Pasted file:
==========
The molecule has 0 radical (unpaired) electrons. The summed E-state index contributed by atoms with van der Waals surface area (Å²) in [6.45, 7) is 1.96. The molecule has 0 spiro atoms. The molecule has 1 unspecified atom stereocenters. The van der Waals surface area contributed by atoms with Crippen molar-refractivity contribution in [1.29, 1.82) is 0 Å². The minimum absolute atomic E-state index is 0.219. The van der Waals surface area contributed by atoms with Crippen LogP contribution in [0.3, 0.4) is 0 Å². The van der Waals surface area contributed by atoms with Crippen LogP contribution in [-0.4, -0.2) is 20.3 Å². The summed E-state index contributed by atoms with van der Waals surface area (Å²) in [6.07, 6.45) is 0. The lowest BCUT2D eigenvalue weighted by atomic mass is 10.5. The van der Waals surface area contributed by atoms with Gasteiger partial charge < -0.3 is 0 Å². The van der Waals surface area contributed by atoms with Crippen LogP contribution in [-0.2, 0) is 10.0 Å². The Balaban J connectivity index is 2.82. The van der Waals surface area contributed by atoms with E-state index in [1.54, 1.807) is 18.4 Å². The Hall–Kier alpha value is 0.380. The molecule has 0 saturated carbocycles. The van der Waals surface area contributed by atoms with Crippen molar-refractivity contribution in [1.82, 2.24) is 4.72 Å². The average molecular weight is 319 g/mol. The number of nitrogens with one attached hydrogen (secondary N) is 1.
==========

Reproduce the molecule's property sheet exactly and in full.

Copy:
The molecule has 0 radical (unpaired) electrons. The summed E-state index contributed by atoms with van der Waals surface area (Å²) in [6.45, 7) is 1.96. The molecule has 0 spiro atoms. The molecule has 1 unspecified atom stereocenters. The van der Waals surface area contributed by atoms with Crippen molar-refractivity contribution in [1.29, 1.82) is 0 Å². The minimum absolute atomic E-state index is 0.219. The van der Waals surface area contributed by atoms with Crippen LogP contribution in [0.3, 0.4) is 0 Å². The van der Waals surface area contributed by atoms with Crippen LogP contribution in [-0.4, -0.2) is 20.3 Å². The summed E-state index contributed by atoms with van der Waals surface area (Å²) in [6.07, 6.45) is 0. The lowest BCUT2D eigenvalue weighted by atomic mass is 10.5. The van der Waals surface area contributed by atoms with Gasteiger partial charge < -0.3 is 0 Å². The van der Waals surface area contributed by atoms with Crippen LogP contribution in [-0.2, 0) is 10.0 Å². The Balaban J connectivity index is 2.82. The van der Waals surface area contributed by atoms with E-state index in [1.54, 1.807) is 18.4 Å². The Hall–Kier alpha value is 0.380. The molecule has 0 saturated carbocycles. The van der Waals surface area contributed by atoms with Crippen molar-refractivity contribution in [1.82, 2.24) is 4.72 Å². The average molecular weight is 319 g/mol. The number of nitrogens with one attached hydrogen (secondary N) is 1.